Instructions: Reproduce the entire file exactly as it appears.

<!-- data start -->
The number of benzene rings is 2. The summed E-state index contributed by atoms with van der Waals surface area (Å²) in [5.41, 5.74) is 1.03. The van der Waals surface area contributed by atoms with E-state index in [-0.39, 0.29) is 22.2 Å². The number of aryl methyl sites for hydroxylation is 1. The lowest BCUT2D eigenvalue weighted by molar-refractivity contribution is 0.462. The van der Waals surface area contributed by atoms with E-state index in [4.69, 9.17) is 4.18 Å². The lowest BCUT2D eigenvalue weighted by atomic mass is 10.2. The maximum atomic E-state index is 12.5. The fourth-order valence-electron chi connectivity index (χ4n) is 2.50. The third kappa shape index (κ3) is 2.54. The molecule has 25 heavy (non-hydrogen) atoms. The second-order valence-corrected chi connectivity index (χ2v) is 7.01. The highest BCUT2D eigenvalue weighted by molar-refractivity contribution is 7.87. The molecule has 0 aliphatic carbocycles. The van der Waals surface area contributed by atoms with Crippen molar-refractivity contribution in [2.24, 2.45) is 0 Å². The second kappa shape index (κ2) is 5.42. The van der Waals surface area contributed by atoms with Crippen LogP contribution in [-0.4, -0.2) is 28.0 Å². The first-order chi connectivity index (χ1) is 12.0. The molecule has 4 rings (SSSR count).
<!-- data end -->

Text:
The number of benzene rings is 2. The summed E-state index contributed by atoms with van der Waals surface area (Å²) in [5.41, 5.74) is 1.03. The van der Waals surface area contributed by atoms with E-state index in [-0.39, 0.29) is 22.2 Å². The number of aryl methyl sites for hydroxylation is 1. The lowest BCUT2D eigenvalue weighted by molar-refractivity contribution is 0.462. The van der Waals surface area contributed by atoms with E-state index in [4.69, 9.17) is 4.18 Å². The lowest BCUT2D eigenvalue weighted by atomic mass is 10.2. The maximum atomic E-state index is 12.5. The fourth-order valence-electron chi connectivity index (χ4n) is 2.50. The third kappa shape index (κ3) is 2.54. The molecule has 25 heavy (non-hydrogen) atoms. The second-order valence-corrected chi connectivity index (χ2v) is 7.01. The highest BCUT2D eigenvalue weighted by molar-refractivity contribution is 7.87. The molecule has 0 aliphatic carbocycles. The van der Waals surface area contributed by atoms with Crippen molar-refractivity contribution in [2.24, 2.45) is 0 Å². The second kappa shape index (κ2) is 5.42. The van der Waals surface area contributed by atoms with Crippen LogP contribution in [-0.4, -0.2) is 28.0 Å². The first-order chi connectivity index (χ1) is 12.0. The molecule has 4 rings (SSSR count).